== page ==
Last week a French woman hit the headlines when she sued her husband for almost £9,000 for refusing to have sex with her 'for a period of several years' during their 21 year marriage.
As I pretended to giggle over the story with all the other mums at the school gate, it really all felt a bit too close to home. It had stirred up a huge swathe of emotions inside me. Frenchness and suing aside, I had been that women.
And I admired her going public, because my sexless existence had ended up becoming a dirty, horrid, embarrassing secret that destroyed my relationship and nearly destroyed me.
I spoke to no one about it, despite my wine-fuelled nights out with the girls always ending up the same way: frank discussions about sex. From the wails of the newly-wedded desperately trying to get pregnant, to the eeks from the new mums as to 'when' to get back in the saddle (and all those 'will it hurt' questions), through to our single chums' blow-by-blow (no pun intended) descriptions of their conquests.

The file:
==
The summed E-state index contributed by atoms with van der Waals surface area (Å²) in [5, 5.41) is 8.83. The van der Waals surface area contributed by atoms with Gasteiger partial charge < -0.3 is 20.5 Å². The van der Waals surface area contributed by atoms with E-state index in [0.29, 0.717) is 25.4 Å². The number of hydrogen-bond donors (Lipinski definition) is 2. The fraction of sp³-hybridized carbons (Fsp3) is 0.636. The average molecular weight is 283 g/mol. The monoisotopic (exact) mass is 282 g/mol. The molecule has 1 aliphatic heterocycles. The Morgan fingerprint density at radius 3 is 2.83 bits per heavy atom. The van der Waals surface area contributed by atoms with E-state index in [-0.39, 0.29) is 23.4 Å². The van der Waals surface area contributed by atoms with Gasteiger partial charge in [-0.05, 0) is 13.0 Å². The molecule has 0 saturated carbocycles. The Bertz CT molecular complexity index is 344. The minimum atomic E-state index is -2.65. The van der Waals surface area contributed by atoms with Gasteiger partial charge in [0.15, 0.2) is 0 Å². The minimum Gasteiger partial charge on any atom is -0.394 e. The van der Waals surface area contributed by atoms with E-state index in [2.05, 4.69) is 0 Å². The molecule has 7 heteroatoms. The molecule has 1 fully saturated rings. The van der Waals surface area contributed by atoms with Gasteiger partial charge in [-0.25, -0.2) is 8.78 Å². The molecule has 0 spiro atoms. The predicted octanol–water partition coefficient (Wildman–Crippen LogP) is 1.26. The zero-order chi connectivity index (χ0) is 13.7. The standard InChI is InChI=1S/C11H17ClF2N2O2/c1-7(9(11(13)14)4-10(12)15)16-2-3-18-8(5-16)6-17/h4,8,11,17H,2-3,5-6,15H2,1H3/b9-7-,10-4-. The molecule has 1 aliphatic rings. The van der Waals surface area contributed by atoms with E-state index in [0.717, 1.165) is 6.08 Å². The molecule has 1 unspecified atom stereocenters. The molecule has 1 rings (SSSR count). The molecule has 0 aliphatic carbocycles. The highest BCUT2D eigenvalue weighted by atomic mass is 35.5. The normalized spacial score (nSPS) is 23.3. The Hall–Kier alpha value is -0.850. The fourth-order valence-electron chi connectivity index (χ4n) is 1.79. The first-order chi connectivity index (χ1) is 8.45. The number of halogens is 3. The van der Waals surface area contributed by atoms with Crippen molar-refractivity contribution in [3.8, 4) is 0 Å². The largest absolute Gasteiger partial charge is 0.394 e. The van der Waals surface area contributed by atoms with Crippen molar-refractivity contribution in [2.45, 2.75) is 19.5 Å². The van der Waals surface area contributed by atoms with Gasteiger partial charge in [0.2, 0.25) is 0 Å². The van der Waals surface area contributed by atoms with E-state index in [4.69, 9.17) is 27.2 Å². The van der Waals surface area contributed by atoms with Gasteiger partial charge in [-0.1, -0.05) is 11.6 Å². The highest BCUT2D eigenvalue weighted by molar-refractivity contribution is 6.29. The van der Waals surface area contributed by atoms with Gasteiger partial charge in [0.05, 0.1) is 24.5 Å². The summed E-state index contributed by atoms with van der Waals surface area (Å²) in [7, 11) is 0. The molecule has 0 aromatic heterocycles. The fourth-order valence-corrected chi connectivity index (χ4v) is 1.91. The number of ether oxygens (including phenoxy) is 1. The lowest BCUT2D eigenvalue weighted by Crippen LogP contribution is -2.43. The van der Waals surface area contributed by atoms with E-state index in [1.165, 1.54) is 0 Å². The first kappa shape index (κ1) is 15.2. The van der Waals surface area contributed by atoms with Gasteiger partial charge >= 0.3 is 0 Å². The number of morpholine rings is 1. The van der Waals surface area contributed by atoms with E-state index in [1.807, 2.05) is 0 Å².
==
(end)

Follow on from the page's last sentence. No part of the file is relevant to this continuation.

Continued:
But for many years, instead of joining in with the banter and the silliness, it would always be my cue to go to the bar, or the loo, or nip outside to phone home once the 'sex talk' started.
Amazing really, as I was hardly a prude, and certainly not noted for my lack of communication skills or need to constantly gossip, analyse and discuss everything from politics to shoes.
But talking about sex left me cold, simply because despite being, at the time, mum to a young daughter and in a long term relationship, I hadn't had sex since my child was conceived in 2002.